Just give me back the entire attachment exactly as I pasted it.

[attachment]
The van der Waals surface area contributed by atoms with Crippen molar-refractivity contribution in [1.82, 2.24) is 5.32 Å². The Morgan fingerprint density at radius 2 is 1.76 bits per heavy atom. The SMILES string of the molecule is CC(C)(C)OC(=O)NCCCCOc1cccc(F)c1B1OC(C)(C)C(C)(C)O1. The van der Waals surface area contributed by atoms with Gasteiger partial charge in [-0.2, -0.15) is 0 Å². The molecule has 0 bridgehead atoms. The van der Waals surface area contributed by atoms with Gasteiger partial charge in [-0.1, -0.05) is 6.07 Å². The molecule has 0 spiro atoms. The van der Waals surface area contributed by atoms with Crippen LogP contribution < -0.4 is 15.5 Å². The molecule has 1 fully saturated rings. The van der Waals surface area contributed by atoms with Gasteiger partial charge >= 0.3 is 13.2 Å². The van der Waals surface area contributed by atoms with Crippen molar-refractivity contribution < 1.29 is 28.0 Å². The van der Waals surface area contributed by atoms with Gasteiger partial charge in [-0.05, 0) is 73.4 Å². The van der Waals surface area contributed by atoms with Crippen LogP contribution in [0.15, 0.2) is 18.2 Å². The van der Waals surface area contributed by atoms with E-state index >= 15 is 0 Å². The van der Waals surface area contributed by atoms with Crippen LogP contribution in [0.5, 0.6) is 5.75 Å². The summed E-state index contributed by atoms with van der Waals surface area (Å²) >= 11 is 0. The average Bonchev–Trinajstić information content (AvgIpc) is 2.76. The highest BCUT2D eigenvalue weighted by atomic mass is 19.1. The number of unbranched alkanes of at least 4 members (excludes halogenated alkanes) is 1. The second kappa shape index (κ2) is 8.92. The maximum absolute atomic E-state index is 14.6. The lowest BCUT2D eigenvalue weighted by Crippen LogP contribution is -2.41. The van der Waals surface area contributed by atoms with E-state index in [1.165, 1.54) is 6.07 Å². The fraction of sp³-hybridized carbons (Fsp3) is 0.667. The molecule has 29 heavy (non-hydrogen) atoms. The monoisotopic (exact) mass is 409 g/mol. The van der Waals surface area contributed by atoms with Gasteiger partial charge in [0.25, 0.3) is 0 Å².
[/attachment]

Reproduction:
The van der Waals surface area contributed by atoms with Crippen molar-refractivity contribution in [1.82, 2.24) is 5.32 Å². The Morgan fingerprint density at radius 2 is 1.76 bits per heavy atom. The SMILES string of the molecule is CC(C)(C)OC(=O)NCCCCOc1cccc(F)c1B1OC(C)(C)C(C)(C)O1. The van der Waals surface area contributed by atoms with Gasteiger partial charge in [-0.2, -0.15) is 0 Å². The molecule has 0 bridgehead atoms. The van der Waals surface area contributed by atoms with Gasteiger partial charge in [-0.1, -0.05) is 6.07 Å². The molecule has 0 spiro atoms. The van der Waals surface area contributed by atoms with Crippen LogP contribution < -0.4 is 15.5 Å². The molecule has 1 fully saturated rings. The van der Waals surface area contributed by atoms with Gasteiger partial charge >= 0.3 is 13.2 Å². The van der Waals surface area contributed by atoms with Crippen molar-refractivity contribution < 1.29 is 28.0 Å². The van der Waals surface area contributed by atoms with Gasteiger partial charge in [-0.05, 0) is 73.4 Å². The van der Waals surface area contributed by atoms with Crippen LogP contribution in [0.15, 0.2) is 18.2 Å². The van der Waals surface area contributed by atoms with E-state index >= 15 is 0 Å². The van der Waals surface area contributed by atoms with Crippen LogP contribution in [0.5, 0.6) is 5.75 Å². The summed E-state index contributed by atoms with van der Waals surface area (Å²) >= 11 is 0. The average Bonchev–Trinajstić information content (AvgIpc) is 2.76. The highest BCUT2D eigenvalue weighted by atomic mass is 19.1. The number of unbranched alkanes of at least 4 members (excludes halogenated alkanes) is 1. The second kappa shape index (κ2) is 8.92. The maximum absolute atomic E-state index is 14.6. The lowest BCUT2D eigenvalue weighted by Crippen LogP contribution is -2.41. The van der Waals surface area contributed by atoms with E-state index in [1.165, 1.54) is 6.07 Å². The fraction of sp³-hybridized carbons (Fsp3) is 0.667. The molecule has 29 heavy (non-hydrogen) atoms. The monoisotopic (exact) mass is 409 g/mol. The van der Waals surface area contributed by atoms with Gasteiger partial charge in [0.25, 0.3) is 0 Å².